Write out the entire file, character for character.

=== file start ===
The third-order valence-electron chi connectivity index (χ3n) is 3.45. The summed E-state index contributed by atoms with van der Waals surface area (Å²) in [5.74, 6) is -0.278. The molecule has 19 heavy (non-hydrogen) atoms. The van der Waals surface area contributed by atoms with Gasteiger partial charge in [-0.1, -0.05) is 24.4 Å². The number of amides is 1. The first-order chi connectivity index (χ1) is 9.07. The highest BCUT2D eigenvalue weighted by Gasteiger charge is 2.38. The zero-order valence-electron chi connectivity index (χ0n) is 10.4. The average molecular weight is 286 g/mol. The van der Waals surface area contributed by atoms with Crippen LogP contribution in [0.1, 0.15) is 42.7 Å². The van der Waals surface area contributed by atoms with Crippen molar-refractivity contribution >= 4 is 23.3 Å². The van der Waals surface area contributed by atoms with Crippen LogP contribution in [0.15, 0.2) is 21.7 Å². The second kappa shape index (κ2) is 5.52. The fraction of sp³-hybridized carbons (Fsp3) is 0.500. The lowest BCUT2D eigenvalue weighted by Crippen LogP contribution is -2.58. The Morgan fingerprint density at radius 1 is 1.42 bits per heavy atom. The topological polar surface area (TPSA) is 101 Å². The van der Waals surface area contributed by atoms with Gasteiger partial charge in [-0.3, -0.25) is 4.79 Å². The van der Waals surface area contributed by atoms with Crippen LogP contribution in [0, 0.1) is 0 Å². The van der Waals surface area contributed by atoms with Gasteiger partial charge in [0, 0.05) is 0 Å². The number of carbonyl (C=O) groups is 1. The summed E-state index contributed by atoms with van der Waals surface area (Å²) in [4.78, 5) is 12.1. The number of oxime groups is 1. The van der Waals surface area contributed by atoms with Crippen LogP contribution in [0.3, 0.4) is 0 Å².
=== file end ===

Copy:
The third-order valence-electron chi connectivity index (χ3n) is 3.45. The summed E-state index contributed by atoms with van der Waals surface area (Å²) in [5.74, 6) is -0.278. The molecule has 19 heavy (non-hydrogen) atoms. The van der Waals surface area contributed by atoms with Gasteiger partial charge in [-0.1, -0.05) is 24.4 Å². The number of amides is 1. The first-order chi connectivity index (χ1) is 9.07. The highest BCUT2D eigenvalue weighted by Gasteiger charge is 2.38. The zero-order valence-electron chi connectivity index (χ0n) is 10.4. The average molecular weight is 286 g/mol. The van der Waals surface area contributed by atoms with Crippen LogP contribution in [0.1, 0.15) is 42.7 Å². The van der Waals surface area contributed by atoms with Crippen molar-refractivity contribution >= 4 is 23.3 Å². The van der Waals surface area contributed by atoms with Crippen LogP contribution in [0.15, 0.2) is 21.7 Å². The second kappa shape index (κ2) is 5.52. The fraction of sp³-hybridized carbons (Fsp3) is 0.500. The lowest BCUT2D eigenvalue weighted by Crippen LogP contribution is -2.58. The Morgan fingerprint density at radius 1 is 1.42 bits per heavy atom. The topological polar surface area (TPSA) is 101 Å². The van der Waals surface area contributed by atoms with Gasteiger partial charge in [-0.3, -0.25) is 4.79 Å². The van der Waals surface area contributed by atoms with Crippen LogP contribution in [0, 0.1) is 0 Å². The van der Waals surface area contributed by atoms with Gasteiger partial charge in [0, 0.05) is 0 Å². The number of carbonyl (C=O) groups is 1. The summed E-state index contributed by atoms with van der Waals surface area (Å²) in [4.78, 5) is 12.1. The number of oxime groups is 1. The van der Waals surface area contributed by atoms with Crippen LogP contribution in [0.3, 0.4) is 0 Å².